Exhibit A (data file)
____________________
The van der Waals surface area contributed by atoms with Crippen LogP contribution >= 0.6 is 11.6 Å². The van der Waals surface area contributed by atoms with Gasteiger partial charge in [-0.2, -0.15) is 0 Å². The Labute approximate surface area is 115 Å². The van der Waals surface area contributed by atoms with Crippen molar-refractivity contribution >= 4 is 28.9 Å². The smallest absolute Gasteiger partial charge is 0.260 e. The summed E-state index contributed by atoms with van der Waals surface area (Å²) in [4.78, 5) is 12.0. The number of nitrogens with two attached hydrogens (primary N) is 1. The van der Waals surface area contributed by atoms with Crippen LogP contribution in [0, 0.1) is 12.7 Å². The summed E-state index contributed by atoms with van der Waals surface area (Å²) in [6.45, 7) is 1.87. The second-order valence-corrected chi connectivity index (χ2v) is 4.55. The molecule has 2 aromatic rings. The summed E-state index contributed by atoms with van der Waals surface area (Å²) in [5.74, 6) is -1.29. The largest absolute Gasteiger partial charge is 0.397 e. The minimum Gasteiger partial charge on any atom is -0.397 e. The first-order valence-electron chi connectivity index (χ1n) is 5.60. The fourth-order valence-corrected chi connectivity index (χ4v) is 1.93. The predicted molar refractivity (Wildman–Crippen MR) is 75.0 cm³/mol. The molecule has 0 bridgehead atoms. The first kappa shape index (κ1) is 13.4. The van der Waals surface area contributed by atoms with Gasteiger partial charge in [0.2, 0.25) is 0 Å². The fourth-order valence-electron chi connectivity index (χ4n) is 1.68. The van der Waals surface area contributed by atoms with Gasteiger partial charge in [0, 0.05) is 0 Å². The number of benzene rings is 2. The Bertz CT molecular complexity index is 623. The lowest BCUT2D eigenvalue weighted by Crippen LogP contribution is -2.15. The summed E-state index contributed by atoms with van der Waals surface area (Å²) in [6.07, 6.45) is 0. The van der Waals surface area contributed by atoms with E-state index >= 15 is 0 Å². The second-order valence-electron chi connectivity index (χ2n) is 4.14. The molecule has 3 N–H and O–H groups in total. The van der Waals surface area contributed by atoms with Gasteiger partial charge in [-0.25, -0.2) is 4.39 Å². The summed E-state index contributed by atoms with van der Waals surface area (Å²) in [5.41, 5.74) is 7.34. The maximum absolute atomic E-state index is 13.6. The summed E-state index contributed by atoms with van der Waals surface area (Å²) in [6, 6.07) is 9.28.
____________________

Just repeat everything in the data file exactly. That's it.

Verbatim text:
The van der Waals surface area contributed by atoms with Crippen LogP contribution >= 0.6 is 11.6 Å². The van der Waals surface area contributed by atoms with Gasteiger partial charge in [-0.2, -0.15) is 0 Å². The Labute approximate surface area is 115 Å². The van der Waals surface area contributed by atoms with Crippen molar-refractivity contribution >= 4 is 28.9 Å². The smallest absolute Gasteiger partial charge is 0.260 e. The summed E-state index contributed by atoms with van der Waals surface area (Å²) in [4.78, 5) is 12.0. The number of nitrogens with two attached hydrogens (primary N) is 1. The van der Waals surface area contributed by atoms with Crippen LogP contribution in [0, 0.1) is 12.7 Å². The summed E-state index contributed by atoms with van der Waals surface area (Å²) in [6.45, 7) is 1.87. The second-order valence-corrected chi connectivity index (χ2v) is 4.55. The molecule has 2 aromatic rings. The summed E-state index contributed by atoms with van der Waals surface area (Å²) in [5.74, 6) is -1.29. The largest absolute Gasteiger partial charge is 0.397 e. The minimum Gasteiger partial charge on any atom is -0.397 e. The first-order valence-electron chi connectivity index (χ1n) is 5.60. The fourth-order valence-corrected chi connectivity index (χ4v) is 1.93. The predicted molar refractivity (Wildman–Crippen MR) is 75.0 cm³/mol. The molecule has 0 bridgehead atoms. The first kappa shape index (κ1) is 13.4. The van der Waals surface area contributed by atoms with Gasteiger partial charge in [0.2, 0.25) is 0 Å². The fourth-order valence-electron chi connectivity index (χ4n) is 1.68. The van der Waals surface area contributed by atoms with Gasteiger partial charge in [0, 0.05) is 0 Å². The number of benzene rings is 2. The Bertz CT molecular complexity index is 623. The lowest BCUT2D eigenvalue weighted by Crippen LogP contribution is -2.15. The summed E-state index contributed by atoms with van der Waals surface area (Å²) in [6.07, 6.45) is 0. The van der Waals surface area contributed by atoms with E-state index >= 15 is 0 Å². The second-order valence-electron chi connectivity index (χ2n) is 4.14. The molecule has 3 N–H and O–H groups in total. The van der Waals surface area contributed by atoms with Gasteiger partial charge in [-0.25, -0.2) is 4.39 Å². The summed E-state index contributed by atoms with van der Waals surface area (Å²) in [5.41, 5.74) is 7.34. The maximum absolute atomic E-state index is 13.6. The summed E-state index contributed by atoms with van der Waals surface area (Å²) in [6, 6.07) is 9.28.